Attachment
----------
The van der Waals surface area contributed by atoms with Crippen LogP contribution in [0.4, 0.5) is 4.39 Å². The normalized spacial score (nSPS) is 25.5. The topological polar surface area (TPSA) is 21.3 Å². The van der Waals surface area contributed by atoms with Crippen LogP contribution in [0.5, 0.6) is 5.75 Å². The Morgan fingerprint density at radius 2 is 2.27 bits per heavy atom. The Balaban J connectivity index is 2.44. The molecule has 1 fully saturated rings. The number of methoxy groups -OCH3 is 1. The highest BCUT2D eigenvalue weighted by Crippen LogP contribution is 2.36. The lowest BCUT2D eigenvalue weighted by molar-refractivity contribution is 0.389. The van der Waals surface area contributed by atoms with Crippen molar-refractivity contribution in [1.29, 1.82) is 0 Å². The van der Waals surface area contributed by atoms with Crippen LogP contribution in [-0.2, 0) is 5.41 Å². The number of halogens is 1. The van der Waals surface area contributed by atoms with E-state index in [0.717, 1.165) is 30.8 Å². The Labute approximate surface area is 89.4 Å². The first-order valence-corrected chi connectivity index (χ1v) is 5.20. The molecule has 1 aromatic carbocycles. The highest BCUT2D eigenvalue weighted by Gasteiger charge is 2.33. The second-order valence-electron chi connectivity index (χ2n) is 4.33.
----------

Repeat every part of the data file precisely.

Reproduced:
The van der Waals surface area contributed by atoms with Crippen LogP contribution in [0.4, 0.5) is 4.39 Å². The normalized spacial score (nSPS) is 25.5. The topological polar surface area (TPSA) is 21.3 Å². The van der Waals surface area contributed by atoms with Crippen LogP contribution in [0.5, 0.6) is 5.75 Å². The Morgan fingerprint density at radius 2 is 2.27 bits per heavy atom. The Balaban J connectivity index is 2.44. The molecule has 1 fully saturated rings. The number of methoxy groups -OCH3 is 1. The highest BCUT2D eigenvalue weighted by Crippen LogP contribution is 2.36. The lowest BCUT2D eigenvalue weighted by molar-refractivity contribution is 0.389. The van der Waals surface area contributed by atoms with Crippen molar-refractivity contribution in [1.29, 1.82) is 0 Å². The van der Waals surface area contributed by atoms with Crippen LogP contribution in [-0.2, 0) is 5.41 Å². The number of halogens is 1. The van der Waals surface area contributed by atoms with E-state index in [0.717, 1.165) is 30.8 Å². The Labute approximate surface area is 89.4 Å². The first-order valence-corrected chi connectivity index (χ1v) is 5.20. The molecule has 1 aromatic carbocycles. The highest BCUT2D eigenvalue weighted by Gasteiger charge is 2.33. The second-order valence-electron chi connectivity index (χ2n) is 4.33.